Draft Taxation Ruling
Income tax: tax treatment of solicitors' disbursements and recoupments
Please note that the PDF version is the authorised version of this draft ruling.This document has been finalised by TR 97/6.
FOI status:draft only - for comment
|What this Ruling is about|
|Class of person/arrangement|
|Date of effect|
|When are recoupments of disbursements assessable?|
|Amounts received by the solicitor on behalf of another for the payment of anticipated disbursements|
|Payment of a disbursement or recoupment of a disbursement from moneys held in trust|
Draft Taxation Ruling
What this Ruling is about
Class of person/arrangement
1. This Ruling applies to solicitors who are required, for purposes of income tax, to account for fee income on an accruals basis rather than a cash received basis. The Ruling discusses the tax treatment of disbursements incurred by solicitors in respect of which recoupment may be sought from clients. This Ruling does not apply to solicitors when they are merely acting as agent for their client.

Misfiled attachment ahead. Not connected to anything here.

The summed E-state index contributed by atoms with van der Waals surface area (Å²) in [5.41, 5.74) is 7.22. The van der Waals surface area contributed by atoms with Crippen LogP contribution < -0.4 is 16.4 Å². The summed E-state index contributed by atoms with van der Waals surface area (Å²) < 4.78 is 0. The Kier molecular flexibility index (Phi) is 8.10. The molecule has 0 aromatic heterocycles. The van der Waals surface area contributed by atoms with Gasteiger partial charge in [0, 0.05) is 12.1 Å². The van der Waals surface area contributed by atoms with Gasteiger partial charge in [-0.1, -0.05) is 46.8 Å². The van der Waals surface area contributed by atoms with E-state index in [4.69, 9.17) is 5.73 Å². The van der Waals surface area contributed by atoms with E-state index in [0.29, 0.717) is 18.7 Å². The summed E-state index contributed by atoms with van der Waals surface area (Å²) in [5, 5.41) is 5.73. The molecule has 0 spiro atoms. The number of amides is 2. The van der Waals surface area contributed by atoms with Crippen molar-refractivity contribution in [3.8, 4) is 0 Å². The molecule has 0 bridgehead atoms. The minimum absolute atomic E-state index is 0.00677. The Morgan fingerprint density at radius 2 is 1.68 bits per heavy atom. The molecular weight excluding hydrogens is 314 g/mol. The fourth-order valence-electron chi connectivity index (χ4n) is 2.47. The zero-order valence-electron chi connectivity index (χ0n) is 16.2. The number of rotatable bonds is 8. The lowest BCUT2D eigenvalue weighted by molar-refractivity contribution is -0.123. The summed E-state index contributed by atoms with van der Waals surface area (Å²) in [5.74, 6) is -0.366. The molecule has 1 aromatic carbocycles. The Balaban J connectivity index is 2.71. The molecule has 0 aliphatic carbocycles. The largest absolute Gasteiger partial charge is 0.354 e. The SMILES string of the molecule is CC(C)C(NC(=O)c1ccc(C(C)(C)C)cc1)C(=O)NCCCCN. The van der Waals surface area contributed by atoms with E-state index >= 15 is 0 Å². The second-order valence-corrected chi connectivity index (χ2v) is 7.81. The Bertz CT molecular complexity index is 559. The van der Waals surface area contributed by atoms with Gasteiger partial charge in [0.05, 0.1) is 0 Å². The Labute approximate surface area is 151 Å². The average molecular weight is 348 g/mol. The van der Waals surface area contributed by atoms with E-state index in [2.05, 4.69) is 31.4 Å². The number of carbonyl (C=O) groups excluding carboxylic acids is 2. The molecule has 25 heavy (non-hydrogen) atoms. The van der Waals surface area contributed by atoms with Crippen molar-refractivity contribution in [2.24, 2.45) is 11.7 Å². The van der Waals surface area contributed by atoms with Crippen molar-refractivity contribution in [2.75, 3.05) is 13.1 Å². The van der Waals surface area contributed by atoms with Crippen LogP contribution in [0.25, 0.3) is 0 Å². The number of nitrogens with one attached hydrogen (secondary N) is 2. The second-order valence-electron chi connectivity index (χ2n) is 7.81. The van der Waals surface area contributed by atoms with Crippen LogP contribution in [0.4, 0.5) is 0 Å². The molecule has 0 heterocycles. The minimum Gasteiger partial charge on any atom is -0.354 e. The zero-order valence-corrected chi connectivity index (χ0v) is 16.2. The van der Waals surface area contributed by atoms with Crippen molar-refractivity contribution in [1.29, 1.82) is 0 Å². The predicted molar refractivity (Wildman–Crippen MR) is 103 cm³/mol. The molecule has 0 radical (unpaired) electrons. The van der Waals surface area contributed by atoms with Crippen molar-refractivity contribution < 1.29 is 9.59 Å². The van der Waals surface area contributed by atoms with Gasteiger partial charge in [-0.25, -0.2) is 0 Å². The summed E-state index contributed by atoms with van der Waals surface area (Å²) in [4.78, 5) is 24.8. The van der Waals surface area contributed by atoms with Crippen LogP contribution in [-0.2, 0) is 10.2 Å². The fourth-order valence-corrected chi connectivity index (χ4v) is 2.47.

2. It is not the purpose nor intent of this Ruling to define which, or when, payments are disbursements. This will in each case depend upon the contract between the solicitor and the third party payee who provides the goods or services for which a payment is made and any contract of engagement between the client and the solicitor.
4. It is the individual contract between the client and solicitor and the contractual relationship between the solicitor and the provider of the goods and services that will in each case determine the correct tax treatment. We believe that, as a general rule, disbursements made by solicitors in the performance of legal services, and in the normal course of their legal practice, are deductible outgoings when incurred. They are incurred when the solicitor comes under a presently existing liability to make payment either immediately or in the future.
5. It is also our view that amounts payable to the solicitor by the client, as a recoupment of such disbursements made by the solicitor, are assessable income according to ordinary concepts. Under those concepts income will be derived when it becomes a recoverable debt due to the solicitor for which the solicitor is not obliged to take any further steps before becoming entitled to payment.
Date of effect